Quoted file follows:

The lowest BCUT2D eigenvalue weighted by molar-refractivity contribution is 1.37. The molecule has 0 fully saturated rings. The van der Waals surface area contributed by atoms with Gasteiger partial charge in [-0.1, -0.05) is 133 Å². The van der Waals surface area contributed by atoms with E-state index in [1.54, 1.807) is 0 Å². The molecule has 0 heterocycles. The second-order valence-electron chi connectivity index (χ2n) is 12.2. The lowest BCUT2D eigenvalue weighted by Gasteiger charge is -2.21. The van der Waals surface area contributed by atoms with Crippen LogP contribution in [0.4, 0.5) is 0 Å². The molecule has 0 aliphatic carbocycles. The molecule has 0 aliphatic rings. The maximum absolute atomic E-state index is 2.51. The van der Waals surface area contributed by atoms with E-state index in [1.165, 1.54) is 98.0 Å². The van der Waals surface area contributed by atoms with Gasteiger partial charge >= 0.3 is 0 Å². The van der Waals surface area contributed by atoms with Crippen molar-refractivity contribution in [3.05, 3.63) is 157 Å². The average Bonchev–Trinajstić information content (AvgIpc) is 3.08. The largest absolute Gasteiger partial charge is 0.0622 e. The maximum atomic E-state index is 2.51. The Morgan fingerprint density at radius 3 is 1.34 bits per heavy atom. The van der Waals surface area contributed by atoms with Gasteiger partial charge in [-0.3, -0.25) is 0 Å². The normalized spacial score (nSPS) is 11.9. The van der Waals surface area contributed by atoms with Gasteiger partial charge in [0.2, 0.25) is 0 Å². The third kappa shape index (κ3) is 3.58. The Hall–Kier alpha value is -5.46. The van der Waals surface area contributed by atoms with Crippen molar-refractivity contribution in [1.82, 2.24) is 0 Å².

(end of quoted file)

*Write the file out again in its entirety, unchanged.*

The lowest BCUT2D eigenvalue weighted by molar-refractivity contribution is 1.37. The molecule has 0 fully saturated rings. The van der Waals surface area contributed by atoms with Gasteiger partial charge in [-0.1, -0.05) is 133 Å². The van der Waals surface area contributed by atoms with E-state index in [1.54, 1.807) is 0 Å². The molecule has 0 heterocycles. The second-order valence-electron chi connectivity index (χ2n) is 12.2. The lowest BCUT2D eigenvalue weighted by Gasteiger charge is -2.21. The van der Waals surface area contributed by atoms with Crippen LogP contribution in [0.4, 0.5) is 0 Å². The molecule has 0 aliphatic carbocycles. The molecule has 0 aliphatic rings. The maximum absolute atomic E-state index is 2.51. The van der Waals surface area contributed by atoms with E-state index in [1.165, 1.54) is 98.0 Å². The van der Waals surface area contributed by atoms with Gasteiger partial charge >= 0.3 is 0 Å². The van der Waals surface area contributed by atoms with Crippen molar-refractivity contribution in [3.05, 3.63) is 157 Å². The average Bonchev–Trinajstić information content (AvgIpc) is 3.08. The largest absolute Gasteiger partial charge is 0.0622 e. The maximum atomic E-state index is 2.51. The Morgan fingerprint density at radius 3 is 1.34 bits per heavy atom. The van der Waals surface area contributed by atoms with Gasteiger partial charge in [-0.3, -0.25) is 0 Å². The normalized spacial score (nSPS) is 11.9. The van der Waals surface area contributed by atoms with Gasteiger partial charge in [0.2, 0.25) is 0 Å². The third kappa shape index (κ3) is 3.58. The Hall–Kier alpha value is -5.46. The van der Waals surface area contributed by atoms with Crippen molar-refractivity contribution in [1.82, 2.24) is 0 Å².